Editorials: Judy Meana’s troubles writ large; and Reopening for tourism

Judy Meana, from her Twitter feed.

Decline and potential fall

A brief tempest – which is likely to recur in some fashion – lights the trajectory of this PRD government’s decline and fall. Panama City’s hilariously inept mayor of dubious ethics, “Tanque de Gas” Fábrega, had the municipal police keep vice mayor Judy Meana from returning to her office at City Hall following a relatively brief stint as Panama province’s appointed governor. The excuse was that the city council – the representantes when they play that role – had not authorized her return to duty. But actually they had passed a resolution doing this three days earlier, only Fábrega said that he had not received a suitably official copy.

Meana is a member of the Nationalist Republican Liberal Movement (MOLIRENA), the junior partner at the national and local levels of the dominant Democratic Revolutionary Party (PRD) government. That alliance is crumbling. She was kicked upstairs on leave of absence to replace an apparently unsuitable first Cortizo appointee in the provincial governor’s post, both as a threat to Fábrega and, from her perspective, a respite from the ridicule that came with association with the mayor as his running mate and number two.

A provincial governor can suspend a mayor, even if the former is an appointee and the latter is elected. Had Meana done that – been allowed to do that by Cortizo, really – she would have stepped into Fábrega’s job as acting mayor. In the Panamanian political patronage system by constitutional design and ingrained culture, that means hundreds or thousands of city workers losing their hack jobs and being replaced by a new crowd of patronage seekers. As in a mini-cycle or two of the every five years dysfunction of government at most levels, another financial crisis in the time of a much greater medical, economic and moral crisis brought on by an epidemic that set in when Panama’s economy was already in deep trouble.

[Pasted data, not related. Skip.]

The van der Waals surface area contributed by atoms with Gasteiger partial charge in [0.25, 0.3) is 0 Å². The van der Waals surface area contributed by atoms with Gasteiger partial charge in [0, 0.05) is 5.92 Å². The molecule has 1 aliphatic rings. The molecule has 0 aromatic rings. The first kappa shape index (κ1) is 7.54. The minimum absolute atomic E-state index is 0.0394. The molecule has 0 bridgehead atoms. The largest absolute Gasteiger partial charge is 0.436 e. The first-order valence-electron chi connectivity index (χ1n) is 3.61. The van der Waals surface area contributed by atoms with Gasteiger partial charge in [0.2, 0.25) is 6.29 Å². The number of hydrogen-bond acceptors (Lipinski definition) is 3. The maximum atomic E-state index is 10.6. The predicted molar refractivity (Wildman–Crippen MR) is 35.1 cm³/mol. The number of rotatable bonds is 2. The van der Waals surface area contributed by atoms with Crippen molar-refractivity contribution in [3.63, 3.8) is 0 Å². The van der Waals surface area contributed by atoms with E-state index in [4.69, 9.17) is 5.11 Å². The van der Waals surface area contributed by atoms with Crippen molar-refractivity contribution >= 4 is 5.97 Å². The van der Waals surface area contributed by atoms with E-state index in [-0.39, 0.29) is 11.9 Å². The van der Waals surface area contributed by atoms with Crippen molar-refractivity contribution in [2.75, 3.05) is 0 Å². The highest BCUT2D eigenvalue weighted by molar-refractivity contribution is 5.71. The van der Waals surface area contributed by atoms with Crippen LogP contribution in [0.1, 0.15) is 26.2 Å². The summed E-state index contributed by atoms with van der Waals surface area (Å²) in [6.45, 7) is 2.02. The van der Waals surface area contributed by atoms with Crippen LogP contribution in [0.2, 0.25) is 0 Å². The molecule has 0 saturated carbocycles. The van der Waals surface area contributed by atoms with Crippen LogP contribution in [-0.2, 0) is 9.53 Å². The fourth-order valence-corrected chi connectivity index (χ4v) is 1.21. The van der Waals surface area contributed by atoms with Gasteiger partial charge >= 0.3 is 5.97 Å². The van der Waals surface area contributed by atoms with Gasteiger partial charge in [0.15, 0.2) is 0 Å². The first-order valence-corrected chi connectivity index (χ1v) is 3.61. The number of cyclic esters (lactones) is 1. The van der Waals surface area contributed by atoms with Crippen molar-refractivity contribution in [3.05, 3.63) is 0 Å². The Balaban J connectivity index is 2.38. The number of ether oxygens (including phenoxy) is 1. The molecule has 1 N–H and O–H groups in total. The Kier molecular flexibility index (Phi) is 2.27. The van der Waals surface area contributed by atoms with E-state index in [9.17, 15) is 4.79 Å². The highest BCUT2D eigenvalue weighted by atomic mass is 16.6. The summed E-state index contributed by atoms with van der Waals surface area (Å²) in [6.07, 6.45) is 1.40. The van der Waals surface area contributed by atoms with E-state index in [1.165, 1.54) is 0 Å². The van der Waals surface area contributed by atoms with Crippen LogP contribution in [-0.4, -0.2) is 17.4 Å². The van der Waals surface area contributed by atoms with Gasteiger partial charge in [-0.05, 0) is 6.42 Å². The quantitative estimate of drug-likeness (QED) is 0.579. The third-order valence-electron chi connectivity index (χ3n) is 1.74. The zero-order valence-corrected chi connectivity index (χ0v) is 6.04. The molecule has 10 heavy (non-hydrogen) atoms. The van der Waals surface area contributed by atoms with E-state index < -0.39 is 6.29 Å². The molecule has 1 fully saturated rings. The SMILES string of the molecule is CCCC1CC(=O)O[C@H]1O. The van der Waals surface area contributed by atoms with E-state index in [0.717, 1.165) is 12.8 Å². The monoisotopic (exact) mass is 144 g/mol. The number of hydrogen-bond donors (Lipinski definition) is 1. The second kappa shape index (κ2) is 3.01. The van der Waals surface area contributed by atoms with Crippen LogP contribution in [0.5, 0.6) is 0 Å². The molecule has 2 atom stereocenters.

Why would Meana have been done a favor by moving out of her office in the municipal building and into a nicer one at the nearby Gobernacion? Fábrega was making an ass of himself about an artificial beach project in front of the Cinta Costera, and even if Meana did not openly oppose what he was doing, she avoided comment – let alone any cheerleading – about that benighted plan.

On its face Fábrega’s beach plan was founded in fraud and obnoxious public contracting games. Panama Bay is grossly polluted and will be for the duration of Fábrega’s time as mayor, but he was selling the project as a boon to real estate speculators who had bet on expensive condo and hotel towers facing the beach. As in, selling the gullible gringos (et al) beach front property on a beach where nobody can safely swim.

Plus, as anyone who watches the occasional rough seas at high tide come crashing over the sea wall on the Cinta Costera would know, elemental forces would intervene and wash away the sand. Communities here, there and everywhere with foolish local governments beholden to Chambers of Commerce or other elites populated with those with much more money than brains have learned the hard way – build or rebuild a beach by bringing in sand and the elements soon enough wash it away. But hey, the recurring need for more sand is a wonderful gig for sand miners and construction contractors while the deception lasts. There were indications that Fábrega had already chosen the contractors to receive those plums. Let us guess what THAT in turn indicated.

So, a mediocre or worse mayor who doesn’t do his homework, or who does and counts on a constituency that’s both uneducated and foolish to go along with it? Problem is, Panama’s education system is woeful but that doesn’t turn everyone who went through it into a fool. Judy took her leave and Tank of Gas couldn’t get permits, as people involved with those processes, not as well educated as would be preferred, looked at the artificial beach project and in one way or another said “That’s ridiculous.” And a humiliated mayor would now rather not want to look bad standing next to a vice mayor who did not share in his folly and disgrace.